To compute the similarity between the face in the bounding box (output of face detector) to the gallery of images of the target child, the correlation among their FaceNet features was measured. For design tests 1 and 2, approximately 33,000 randomly selected test frames were used, and for design test 3, approximately 4000 randomly selected test frames were used. As seen in, the match score is closer to 1 when comparing the faces of the target child to another image of the target child. A match score threshold of 0.93 (identified by receiver operating curve analysis) was used in our implementation of FLASH-TV as it provided a reasonable trade-off between false positives and false negatives.
Preliminary analysis of face verification performance indicated that the low-light level with the resultant noisy image was the principal cause of face verification errors. Therefore, we refined the face verification model by retraining the system on a large data set of synthetic low-light, high-noise videos (where noise was added to existing video data to simulate low-light conditions). Further, we exploited the continuity of face identity across successive video frames by automatically tracking and smoothing identity evolution across frames. FLASH-TV face verification resulted in 93% accuracy in identifying the target child (see Results section for details).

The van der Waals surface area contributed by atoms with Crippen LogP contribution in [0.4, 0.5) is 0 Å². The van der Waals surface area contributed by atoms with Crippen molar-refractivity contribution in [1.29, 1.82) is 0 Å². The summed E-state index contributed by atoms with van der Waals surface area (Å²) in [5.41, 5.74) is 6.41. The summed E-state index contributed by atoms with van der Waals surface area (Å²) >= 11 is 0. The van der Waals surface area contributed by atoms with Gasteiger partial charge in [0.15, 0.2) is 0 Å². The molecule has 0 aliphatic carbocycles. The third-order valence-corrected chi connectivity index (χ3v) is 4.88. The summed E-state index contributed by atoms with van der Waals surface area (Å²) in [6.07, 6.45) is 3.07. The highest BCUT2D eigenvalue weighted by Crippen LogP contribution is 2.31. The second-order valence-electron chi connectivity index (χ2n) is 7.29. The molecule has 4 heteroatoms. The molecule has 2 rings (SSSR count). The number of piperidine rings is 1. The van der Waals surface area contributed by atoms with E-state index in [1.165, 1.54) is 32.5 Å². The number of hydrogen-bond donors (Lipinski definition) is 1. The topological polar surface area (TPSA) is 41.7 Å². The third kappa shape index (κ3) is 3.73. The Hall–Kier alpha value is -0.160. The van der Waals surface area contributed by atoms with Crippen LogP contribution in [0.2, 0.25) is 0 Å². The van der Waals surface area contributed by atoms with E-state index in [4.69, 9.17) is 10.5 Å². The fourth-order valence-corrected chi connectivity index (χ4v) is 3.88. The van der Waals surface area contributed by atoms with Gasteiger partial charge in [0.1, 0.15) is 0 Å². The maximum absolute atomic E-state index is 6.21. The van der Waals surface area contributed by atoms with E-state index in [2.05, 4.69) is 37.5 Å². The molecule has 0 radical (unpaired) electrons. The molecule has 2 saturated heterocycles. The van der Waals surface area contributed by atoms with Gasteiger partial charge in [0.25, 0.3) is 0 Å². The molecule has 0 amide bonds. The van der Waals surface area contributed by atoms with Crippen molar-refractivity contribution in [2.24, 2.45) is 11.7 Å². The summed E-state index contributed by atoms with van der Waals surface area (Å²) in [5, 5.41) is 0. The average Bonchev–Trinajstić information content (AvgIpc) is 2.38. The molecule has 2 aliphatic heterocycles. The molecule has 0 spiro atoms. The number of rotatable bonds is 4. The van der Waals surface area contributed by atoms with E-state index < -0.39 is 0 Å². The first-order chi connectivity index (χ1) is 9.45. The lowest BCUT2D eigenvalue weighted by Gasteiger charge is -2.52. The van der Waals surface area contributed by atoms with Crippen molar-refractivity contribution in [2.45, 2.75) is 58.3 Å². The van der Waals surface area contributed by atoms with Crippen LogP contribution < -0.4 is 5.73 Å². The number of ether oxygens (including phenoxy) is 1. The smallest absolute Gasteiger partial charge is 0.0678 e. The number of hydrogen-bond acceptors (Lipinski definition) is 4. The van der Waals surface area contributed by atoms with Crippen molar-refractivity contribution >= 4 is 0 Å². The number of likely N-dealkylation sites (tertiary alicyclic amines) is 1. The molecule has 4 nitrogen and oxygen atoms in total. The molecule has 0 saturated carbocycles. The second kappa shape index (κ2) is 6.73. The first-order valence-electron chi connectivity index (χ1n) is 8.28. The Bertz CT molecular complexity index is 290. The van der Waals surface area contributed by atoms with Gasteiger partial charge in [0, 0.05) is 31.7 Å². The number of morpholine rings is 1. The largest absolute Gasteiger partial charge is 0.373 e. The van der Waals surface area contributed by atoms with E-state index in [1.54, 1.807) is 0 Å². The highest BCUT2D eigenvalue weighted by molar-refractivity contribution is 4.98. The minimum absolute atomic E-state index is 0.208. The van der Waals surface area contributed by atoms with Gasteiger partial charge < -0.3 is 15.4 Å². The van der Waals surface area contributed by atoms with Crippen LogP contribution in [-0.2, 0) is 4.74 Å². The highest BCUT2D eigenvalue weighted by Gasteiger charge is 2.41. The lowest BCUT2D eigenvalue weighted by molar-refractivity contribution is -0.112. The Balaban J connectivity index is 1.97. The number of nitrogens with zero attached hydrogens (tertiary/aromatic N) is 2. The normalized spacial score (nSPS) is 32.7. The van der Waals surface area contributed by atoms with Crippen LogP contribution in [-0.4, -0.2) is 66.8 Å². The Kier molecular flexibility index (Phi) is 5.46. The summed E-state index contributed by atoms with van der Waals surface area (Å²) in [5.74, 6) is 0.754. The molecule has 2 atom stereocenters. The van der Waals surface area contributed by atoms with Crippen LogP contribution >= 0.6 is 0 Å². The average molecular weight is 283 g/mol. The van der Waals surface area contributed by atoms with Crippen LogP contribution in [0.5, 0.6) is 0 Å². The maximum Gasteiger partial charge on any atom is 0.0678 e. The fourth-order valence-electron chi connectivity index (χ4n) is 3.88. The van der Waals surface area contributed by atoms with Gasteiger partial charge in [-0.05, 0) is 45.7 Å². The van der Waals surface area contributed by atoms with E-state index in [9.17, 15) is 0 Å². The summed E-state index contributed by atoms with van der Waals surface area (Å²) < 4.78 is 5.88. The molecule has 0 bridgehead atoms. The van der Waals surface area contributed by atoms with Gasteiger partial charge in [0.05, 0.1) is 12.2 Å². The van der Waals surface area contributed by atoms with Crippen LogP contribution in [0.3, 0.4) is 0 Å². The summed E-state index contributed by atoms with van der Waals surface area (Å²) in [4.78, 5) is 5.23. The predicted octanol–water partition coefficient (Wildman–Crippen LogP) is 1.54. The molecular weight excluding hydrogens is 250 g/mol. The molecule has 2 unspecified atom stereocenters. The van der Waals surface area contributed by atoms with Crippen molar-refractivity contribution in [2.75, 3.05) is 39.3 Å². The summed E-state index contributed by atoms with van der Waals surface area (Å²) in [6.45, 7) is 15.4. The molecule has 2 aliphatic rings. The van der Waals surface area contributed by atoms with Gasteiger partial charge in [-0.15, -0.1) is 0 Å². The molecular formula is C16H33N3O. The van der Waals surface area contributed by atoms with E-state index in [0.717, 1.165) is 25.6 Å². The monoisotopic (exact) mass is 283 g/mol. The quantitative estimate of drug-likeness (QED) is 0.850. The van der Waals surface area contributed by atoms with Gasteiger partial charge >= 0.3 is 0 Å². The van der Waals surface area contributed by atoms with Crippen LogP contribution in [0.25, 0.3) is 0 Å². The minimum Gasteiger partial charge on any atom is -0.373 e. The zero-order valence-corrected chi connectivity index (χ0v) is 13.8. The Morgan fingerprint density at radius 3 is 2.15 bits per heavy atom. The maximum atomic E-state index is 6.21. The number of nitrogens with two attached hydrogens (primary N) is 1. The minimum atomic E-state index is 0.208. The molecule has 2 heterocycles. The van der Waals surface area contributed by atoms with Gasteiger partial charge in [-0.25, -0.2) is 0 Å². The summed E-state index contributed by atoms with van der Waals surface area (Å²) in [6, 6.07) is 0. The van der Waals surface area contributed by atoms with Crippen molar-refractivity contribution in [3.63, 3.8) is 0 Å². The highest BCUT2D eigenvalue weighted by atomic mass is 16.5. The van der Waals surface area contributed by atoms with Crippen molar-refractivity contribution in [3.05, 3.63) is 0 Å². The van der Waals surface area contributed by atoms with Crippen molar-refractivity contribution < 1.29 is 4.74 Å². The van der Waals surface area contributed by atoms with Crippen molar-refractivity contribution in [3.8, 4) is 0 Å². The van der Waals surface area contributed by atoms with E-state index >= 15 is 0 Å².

The goal of FLASH-TV gaze detection was to determine whether the target child was looking directly at the television (from which we inferred attention to the television). This was done by first detecting the target child’s eyes and then estimating their gaze direction (in relation to the location of the television). Prior gaze detection systems focused on estimating gaze direction from high-resolution images of eyes recorded on mobile phones, tablets, or laptops, where the distances were less than a meter [- ]. Unfortunately, the FLASH-TV gaze detector had to work with the small facial image sizes (typically <50×50 pixels) captured in the bounding boxes from the video data as the subjects were farther away (2-4 m), and the camera had to cover a large field of view. Consequently, existing trained models for gaze estimation could not be directly used within the FLASH-TV context.